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The Federal Government — World's Worst Neighbor

Robert Frost’s Mending Wall ends “Good fences make good neighbors.” It is also true, but less poetic, that good neighbors maintain their property in a safe manner to prevent hazards on their land from harming neighbors.

Sadly, for a Colorado man, that is not the way the federal government views its duty to its neighbors, which is why late last month Mountain States Legal Foundation (MSLF) filed a federal lawsuit on behalf of Michael Whited of Boulder County demanding the government fix the mess it made on his land.

In 1985, Michael Whited moved from Alabama to Colorado. A decade later, he bought a modest home in idyllic Fourmile Canyon where he and his wife have lived ever since. This area was mined from the mid-1800s into the early 1900s. Their next-door neighbor is the Bureau of Land Management (BLM), on whose property stood a dated stone and concrete mining shed, which was built into the hillside, less than six feet from the Whited’s house.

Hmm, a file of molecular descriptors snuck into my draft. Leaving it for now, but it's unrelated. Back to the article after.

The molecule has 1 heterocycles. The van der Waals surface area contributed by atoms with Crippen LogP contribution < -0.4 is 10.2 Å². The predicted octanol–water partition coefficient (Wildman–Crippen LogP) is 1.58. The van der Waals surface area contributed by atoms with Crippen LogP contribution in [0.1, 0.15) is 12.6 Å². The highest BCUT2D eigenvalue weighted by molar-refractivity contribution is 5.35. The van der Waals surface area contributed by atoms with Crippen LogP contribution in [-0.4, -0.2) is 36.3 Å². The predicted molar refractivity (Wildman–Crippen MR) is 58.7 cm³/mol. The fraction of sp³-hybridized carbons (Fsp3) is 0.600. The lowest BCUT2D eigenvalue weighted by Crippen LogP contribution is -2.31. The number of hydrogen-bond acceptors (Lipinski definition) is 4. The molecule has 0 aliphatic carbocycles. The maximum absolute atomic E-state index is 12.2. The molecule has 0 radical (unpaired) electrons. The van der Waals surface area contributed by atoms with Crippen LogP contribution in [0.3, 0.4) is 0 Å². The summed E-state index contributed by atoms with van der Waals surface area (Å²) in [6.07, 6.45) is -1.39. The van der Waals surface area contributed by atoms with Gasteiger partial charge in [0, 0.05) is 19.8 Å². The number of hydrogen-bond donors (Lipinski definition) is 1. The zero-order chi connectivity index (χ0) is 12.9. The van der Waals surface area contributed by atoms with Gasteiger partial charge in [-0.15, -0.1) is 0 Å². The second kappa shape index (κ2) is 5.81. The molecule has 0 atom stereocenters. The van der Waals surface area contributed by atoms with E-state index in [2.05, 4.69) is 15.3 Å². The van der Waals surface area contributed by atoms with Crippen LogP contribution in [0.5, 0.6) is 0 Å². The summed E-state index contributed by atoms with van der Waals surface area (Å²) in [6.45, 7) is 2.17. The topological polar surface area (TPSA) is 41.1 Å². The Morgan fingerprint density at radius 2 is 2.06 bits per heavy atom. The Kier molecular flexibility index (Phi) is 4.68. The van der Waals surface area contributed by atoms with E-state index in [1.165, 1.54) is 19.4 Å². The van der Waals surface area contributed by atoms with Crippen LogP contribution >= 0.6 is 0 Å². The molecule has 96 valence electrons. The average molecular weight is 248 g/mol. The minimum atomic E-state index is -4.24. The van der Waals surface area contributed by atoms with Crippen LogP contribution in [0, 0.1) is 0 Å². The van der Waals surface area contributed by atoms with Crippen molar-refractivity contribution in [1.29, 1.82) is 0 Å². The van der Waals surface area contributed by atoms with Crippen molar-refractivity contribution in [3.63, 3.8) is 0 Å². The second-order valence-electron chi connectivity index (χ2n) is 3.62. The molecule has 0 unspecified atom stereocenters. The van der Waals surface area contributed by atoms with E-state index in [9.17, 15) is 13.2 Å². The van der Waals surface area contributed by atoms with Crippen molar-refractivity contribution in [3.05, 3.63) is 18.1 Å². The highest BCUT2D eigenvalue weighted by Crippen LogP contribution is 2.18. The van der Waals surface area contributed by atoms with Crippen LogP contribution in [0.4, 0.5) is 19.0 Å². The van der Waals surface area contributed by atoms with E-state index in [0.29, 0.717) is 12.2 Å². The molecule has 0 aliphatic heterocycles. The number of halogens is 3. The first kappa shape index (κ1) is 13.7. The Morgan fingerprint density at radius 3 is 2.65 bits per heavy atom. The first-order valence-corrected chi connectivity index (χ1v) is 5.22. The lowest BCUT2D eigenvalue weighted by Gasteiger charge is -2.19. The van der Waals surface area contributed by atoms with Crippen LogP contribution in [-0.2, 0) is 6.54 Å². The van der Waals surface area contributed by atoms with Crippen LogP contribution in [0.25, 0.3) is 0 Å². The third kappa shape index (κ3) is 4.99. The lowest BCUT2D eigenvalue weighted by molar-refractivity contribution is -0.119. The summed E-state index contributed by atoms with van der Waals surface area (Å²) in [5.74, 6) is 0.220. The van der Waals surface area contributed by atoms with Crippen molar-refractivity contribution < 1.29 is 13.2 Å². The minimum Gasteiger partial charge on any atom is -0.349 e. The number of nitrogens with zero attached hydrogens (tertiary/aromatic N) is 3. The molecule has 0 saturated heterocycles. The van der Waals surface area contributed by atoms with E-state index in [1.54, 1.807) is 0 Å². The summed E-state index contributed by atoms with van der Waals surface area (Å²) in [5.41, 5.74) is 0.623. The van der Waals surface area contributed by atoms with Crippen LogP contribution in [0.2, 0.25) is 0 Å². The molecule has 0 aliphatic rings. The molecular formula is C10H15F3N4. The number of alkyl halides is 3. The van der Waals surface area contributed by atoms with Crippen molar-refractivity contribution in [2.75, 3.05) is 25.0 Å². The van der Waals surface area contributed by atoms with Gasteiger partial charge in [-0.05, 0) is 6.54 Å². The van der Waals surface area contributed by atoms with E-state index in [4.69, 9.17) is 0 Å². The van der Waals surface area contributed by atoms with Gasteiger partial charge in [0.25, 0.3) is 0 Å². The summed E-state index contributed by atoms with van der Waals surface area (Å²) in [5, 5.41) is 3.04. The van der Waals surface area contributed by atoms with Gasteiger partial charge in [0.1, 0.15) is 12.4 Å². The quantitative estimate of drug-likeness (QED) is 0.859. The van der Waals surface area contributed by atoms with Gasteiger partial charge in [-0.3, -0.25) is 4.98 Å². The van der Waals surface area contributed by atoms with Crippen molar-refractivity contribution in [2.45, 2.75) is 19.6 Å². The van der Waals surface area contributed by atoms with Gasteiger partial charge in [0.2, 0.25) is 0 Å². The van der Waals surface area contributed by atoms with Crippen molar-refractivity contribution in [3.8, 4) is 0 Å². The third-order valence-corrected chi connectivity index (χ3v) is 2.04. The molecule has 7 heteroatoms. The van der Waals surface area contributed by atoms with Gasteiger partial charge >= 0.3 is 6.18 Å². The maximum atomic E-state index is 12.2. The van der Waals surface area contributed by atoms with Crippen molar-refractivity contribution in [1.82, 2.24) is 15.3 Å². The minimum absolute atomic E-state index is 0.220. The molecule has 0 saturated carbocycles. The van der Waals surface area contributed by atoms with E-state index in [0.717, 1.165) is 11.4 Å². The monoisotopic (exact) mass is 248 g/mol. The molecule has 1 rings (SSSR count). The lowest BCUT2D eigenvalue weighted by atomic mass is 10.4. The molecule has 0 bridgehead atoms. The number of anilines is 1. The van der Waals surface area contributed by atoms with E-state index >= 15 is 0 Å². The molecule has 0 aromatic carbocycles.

In 2011, Mr. Whited, a mechanical engineer, knew the shed posed a hazard to him and his property, so he asked the BLM to remove it or to take other action to address the danger. The BLM gave him the runaround. In 2016, as he feared, the shed collapsed, sent concrete and boulders onto the walkway by his house, and uprooted trees driving them into his electrical panel. The BLM denied responsibility, asserted that it did not own the shed, argued that any cleanup was up to him, and warned him to stay off its land!

I wish I could say this is rare and the federal government is a good neighbor, but such things happen often and it is the world’s worst neighbor.

Thank you for supporting MSLFs efforts to hold the government liable.

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